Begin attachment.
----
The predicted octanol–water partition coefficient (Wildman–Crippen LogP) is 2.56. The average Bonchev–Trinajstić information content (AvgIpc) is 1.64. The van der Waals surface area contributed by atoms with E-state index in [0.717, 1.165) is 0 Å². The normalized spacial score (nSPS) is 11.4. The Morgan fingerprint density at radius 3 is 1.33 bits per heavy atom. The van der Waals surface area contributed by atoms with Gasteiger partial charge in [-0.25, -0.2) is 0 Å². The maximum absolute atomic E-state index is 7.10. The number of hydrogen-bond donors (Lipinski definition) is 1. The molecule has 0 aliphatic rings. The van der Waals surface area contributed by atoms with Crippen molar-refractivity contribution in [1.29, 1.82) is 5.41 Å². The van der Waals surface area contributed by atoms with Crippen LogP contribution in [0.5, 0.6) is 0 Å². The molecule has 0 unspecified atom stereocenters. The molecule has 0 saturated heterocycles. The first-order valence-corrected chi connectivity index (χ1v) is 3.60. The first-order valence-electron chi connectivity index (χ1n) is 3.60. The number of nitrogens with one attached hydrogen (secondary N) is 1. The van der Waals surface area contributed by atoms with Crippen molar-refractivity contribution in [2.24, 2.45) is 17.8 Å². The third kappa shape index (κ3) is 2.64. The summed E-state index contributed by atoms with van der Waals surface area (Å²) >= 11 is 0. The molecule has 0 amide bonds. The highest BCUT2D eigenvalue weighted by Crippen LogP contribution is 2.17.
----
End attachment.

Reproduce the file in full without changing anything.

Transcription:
The predicted octanol–water partition coefficient (Wildman–Crippen LogP) is 2.56. The average Bonchev–Trinajstić information content (AvgIpc) is 1.64. The van der Waals surface area contributed by atoms with E-state index in [0.717, 1.165) is 0 Å². The normalized spacial score (nSPS) is 11.4. The Morgan fingerprint density at radius 3 is 1.33 bits per heavy atom. The van der Waals surface area contributed by atoms with Gasteiger partial charge in [-0.25, -0.2) is 0 Å². The maximum absolute atomic E-state index is 7.10. The number of hydrogen-bond donors (Lipinski definition) is 1. The molecule has 0 aliphatic rings. The van der Waals surface area contributed by atoms with Crippen molar-refractivity contribution in [1.29, 1.82) is 5.41 Å². The van der Waals surface area contributed by atoms with Crippen LogP contribution in [0.5, 0.6) is 0 Å². The molecule has 0 unspecified atom stereocenters. The molecule has 0 saturated heterocycles. The first-order valence-corrected chi connectivity index (χ1v) is 3.60. The first-order valence-electron chi connectivity index (χ1n) is 3.60. The number of nitrogens with one attached hydrogen (secondary N) is 1. The van der Waals surface area contributed by atoms with Crippen molar-refractivity contribution in [2.24, 2.45) is 17.8 Å². The third kappa shape index (κ3) is 2.64. The summed E-state index contributed by atoms with van der Waals surface area (Å²) >= 11 is 0. The molecule has 0 amide bonds. The highest BCUT2D eigenvalue weighted by Crippen LogP contribution is 2.17.